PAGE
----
About Novartis Gene Therapies Novartis Gene Therapies (formerly AveXis) is reimagining medicine to transform the lives of people living with rare genetic diseases. Utilizing cutting-edge technology, we are turning promising gene therapies into proven treatments, beginning with our transformative gene therapy for spinal muscular atrophy (SMA). This therapy is now approved in the U.S., Japan, Europe and Brazil, and additional registrations are being pursued in close to three dozen countries, with regulatory decisions anticipated in Switzerland, Canada, Israel, Australia, Argentina and South Korea in late 2020 or early 2021. Our robust AAV-based pipeline is advancing treatments for Rett syndrome; a genetic form of amyotrophic lateral sclerosis (ALS) caused by mutations in the superoxide dismutase 1 (SOD1) gene; and Friedreich’s ataxia. We are powered by the world’s largest gene therapy manufacturing footprint of more than one million square feet, enabling us to bring these therapies to patients around the world at quality and scale.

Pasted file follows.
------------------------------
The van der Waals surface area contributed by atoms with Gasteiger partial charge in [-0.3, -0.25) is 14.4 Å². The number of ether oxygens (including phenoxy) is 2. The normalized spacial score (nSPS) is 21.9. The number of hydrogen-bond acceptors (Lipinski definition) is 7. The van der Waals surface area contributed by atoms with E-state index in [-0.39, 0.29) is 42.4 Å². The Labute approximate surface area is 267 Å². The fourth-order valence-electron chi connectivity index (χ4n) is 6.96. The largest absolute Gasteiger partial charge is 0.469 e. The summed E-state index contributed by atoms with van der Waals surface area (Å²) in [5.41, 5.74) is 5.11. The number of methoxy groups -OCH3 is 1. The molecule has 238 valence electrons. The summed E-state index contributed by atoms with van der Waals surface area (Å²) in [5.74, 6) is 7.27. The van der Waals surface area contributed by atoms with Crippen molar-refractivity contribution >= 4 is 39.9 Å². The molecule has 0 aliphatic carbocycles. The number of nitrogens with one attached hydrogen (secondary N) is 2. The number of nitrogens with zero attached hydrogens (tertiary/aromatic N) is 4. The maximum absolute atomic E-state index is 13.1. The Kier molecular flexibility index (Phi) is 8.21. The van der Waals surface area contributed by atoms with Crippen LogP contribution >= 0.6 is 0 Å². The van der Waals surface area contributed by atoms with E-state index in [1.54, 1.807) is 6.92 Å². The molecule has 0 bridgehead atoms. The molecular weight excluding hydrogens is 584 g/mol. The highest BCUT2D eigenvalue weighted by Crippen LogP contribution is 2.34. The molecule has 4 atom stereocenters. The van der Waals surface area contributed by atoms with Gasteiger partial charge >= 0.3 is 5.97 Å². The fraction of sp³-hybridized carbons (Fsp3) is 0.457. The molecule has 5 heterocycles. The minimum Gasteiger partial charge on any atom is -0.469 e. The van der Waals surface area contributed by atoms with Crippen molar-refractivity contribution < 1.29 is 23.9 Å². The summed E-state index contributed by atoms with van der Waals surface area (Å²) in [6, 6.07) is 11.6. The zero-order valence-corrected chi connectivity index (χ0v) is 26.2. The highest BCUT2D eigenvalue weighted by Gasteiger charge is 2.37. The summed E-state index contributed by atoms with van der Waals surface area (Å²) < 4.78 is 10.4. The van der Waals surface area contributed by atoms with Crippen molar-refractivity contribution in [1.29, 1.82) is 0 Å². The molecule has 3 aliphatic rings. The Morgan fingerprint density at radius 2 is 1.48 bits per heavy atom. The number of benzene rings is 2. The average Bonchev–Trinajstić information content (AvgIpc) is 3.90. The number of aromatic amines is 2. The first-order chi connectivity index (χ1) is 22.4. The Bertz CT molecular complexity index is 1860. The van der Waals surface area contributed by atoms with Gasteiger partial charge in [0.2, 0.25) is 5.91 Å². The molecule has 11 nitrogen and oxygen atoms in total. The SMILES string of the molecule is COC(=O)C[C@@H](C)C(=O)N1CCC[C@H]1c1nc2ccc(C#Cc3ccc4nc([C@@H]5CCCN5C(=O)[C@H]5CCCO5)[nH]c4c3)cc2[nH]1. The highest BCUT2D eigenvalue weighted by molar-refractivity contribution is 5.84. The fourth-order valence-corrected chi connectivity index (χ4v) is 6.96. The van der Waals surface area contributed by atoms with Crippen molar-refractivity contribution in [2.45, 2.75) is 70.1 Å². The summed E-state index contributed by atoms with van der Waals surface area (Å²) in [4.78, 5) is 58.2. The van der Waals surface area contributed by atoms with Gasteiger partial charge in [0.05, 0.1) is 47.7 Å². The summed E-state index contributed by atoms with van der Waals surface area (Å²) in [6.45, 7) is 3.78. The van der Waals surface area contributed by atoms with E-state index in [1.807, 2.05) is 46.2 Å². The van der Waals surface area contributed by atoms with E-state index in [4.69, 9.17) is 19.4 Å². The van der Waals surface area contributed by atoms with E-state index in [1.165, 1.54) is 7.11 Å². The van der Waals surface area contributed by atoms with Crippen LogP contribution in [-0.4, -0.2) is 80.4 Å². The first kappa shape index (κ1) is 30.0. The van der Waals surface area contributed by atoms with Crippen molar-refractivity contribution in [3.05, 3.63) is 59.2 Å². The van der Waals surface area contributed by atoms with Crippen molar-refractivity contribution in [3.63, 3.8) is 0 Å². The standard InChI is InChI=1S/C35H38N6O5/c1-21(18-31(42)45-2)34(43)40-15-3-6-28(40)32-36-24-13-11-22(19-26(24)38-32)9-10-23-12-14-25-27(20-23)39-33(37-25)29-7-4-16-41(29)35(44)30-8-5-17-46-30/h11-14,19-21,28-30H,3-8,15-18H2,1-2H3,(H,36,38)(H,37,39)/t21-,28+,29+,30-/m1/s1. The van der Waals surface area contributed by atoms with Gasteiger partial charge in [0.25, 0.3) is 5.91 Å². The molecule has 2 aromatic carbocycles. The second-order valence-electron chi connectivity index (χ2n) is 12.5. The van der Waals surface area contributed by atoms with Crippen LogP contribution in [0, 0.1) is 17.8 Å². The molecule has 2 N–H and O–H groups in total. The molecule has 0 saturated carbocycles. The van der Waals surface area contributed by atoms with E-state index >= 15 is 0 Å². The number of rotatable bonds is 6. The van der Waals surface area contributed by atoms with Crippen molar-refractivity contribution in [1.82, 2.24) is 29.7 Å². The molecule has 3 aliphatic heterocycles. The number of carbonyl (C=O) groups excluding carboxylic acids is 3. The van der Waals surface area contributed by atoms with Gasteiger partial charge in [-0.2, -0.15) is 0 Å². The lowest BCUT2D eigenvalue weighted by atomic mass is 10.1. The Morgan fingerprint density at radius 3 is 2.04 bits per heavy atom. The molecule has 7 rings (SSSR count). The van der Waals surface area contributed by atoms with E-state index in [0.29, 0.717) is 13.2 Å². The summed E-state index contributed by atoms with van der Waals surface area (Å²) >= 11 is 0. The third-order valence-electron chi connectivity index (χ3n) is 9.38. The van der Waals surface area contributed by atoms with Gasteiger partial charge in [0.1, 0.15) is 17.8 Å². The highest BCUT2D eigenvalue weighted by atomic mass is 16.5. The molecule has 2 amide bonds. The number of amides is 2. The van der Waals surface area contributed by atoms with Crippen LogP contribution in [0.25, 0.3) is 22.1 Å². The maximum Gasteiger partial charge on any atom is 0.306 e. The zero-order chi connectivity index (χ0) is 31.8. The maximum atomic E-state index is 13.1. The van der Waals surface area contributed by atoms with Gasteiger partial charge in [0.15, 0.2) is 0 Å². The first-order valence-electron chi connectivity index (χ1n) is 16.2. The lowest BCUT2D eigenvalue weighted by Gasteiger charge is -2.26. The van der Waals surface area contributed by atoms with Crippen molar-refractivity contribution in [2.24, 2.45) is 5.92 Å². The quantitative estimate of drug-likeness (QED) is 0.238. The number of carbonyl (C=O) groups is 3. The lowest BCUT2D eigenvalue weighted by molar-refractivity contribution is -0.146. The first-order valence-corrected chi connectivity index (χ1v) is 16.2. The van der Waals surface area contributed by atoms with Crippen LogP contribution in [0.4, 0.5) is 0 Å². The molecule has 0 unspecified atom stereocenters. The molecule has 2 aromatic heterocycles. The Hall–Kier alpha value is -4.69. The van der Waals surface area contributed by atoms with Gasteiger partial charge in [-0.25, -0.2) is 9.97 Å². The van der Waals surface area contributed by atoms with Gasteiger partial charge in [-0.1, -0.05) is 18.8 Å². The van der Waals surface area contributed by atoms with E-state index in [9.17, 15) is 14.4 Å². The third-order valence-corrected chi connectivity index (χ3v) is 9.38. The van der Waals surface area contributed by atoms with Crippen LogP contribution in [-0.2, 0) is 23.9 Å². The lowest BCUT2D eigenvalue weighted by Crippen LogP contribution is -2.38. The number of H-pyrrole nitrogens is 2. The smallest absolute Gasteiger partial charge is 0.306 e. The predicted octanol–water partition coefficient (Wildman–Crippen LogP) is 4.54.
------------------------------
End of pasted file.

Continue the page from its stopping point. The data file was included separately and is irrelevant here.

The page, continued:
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References 1. Anderton RS and Mastaglia FL. Expert Rev Neurother. 2015;15:895–908. 2. National Organization for Rare Disorders (NORD). Spinal Muscular Atrophy. Available at: http://rarediseases.org/rarediseases/spinal-muscular-atrophy/. Accessed October 29, 2019. 3. Finkel RS, McDermott MP, Kaufmann P. et al. Observational study of spinal muscular atrophy type I and implications for clinical trials. Neurology. 2014;83:810–7. 4. Kolb SJ, et al. Ann Neurol. 2017;82:883–91. 5. Soler‐Botija C, et al. Brain. 2002;125:1624–34. 6. Wang CH, et al. J Child Neurol. 2007;22:1027–49. 7. Darras BT, Finkel RS. “Natural history of spinal muscular atrophy.” In: Sumner CJ, Paushkin S, Ko CP, eds. Spinal Muscular Atrophy: Disease Mechanisms and Therapy, 2nd ed. London, UK: Academic Press/Elsevier;2017:399‒421.